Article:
When I was a child, I used to play a game with friends called “making the clouds disappear.” Days that clouds were scattered and puffy were ideal. We would each pick a cloud and focus all our energy on making it disappear, and sure enough, with patience, they would disappear! What was wonderful about the game was the experience of oneness, of sky, mind, space. It was the magic of active imagination! As adults, we intellectually might grasp that this is the nature of phenomena. Conceptually, we can understand that the clouds are empty of any permanence, always changing. However, intellectually grasping the idea is not the same as watching clouds disappear! As an adult, we may feel separate, disconnected from life because of our self created constructs that form our outlook on life. In a child’s imagination, what is or is not real is not so fixed. In adulthood, we cling much more to our hard and fast ideas of what is or is not real. It is this clinging and the attachment to our view that keeps us stuck in our clouds of ignorance and feeling separate, disconnected from life. Nonetheless, the clear blue sky is unaffected by the clouds, small and wispy or large and stormy. Just like the clear blue sky, what is called “Original Nature, Buddha Nature, Mind” in our Zen practice is always present in its purity, nothing can be added or taken away. Meditation is a lot like “making the clouds disappear”. If we approach our meditation practice with an open imagination, suspending our belief or disbelief in what we think, focusing our attention on our own clouds of ignorance, with patience, they will also disappear.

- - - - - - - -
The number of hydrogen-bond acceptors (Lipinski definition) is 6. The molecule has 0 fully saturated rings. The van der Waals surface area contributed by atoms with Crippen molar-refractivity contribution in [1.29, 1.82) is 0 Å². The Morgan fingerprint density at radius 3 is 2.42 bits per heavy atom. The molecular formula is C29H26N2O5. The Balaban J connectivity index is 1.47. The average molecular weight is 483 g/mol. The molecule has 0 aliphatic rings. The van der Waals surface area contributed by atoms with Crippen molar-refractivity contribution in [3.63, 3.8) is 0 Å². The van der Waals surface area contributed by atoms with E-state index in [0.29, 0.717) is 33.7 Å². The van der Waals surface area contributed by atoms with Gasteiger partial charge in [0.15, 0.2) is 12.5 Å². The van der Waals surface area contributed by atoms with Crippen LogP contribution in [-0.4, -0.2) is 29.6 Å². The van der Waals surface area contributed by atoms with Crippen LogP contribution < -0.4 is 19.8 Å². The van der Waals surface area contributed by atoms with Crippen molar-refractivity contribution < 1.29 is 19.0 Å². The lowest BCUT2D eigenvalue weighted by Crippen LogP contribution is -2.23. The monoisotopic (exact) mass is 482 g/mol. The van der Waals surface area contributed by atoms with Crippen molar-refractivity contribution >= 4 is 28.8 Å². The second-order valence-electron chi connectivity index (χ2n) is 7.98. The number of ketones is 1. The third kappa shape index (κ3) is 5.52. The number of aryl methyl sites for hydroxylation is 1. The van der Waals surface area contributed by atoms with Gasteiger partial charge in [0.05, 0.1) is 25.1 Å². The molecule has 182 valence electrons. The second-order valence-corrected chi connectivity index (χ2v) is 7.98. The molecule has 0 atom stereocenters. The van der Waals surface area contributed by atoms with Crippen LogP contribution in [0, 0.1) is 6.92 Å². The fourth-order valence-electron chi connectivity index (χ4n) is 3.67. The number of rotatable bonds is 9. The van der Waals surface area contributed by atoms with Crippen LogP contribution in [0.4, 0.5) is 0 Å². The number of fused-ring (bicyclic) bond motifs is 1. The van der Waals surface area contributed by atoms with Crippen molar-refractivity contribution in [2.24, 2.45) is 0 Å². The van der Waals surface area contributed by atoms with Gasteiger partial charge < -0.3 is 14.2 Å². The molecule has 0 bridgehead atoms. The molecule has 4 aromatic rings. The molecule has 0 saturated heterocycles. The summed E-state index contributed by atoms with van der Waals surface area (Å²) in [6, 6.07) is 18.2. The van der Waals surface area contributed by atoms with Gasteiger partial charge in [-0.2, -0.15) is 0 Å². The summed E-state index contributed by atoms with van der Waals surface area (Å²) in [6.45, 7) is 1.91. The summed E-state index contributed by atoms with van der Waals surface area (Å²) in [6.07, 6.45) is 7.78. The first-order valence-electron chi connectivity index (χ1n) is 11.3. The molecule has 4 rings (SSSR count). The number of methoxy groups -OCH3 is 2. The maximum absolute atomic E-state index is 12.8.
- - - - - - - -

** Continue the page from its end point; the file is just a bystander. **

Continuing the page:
—Will Rauschenberger, Abbot, Ordinary Zen Sangha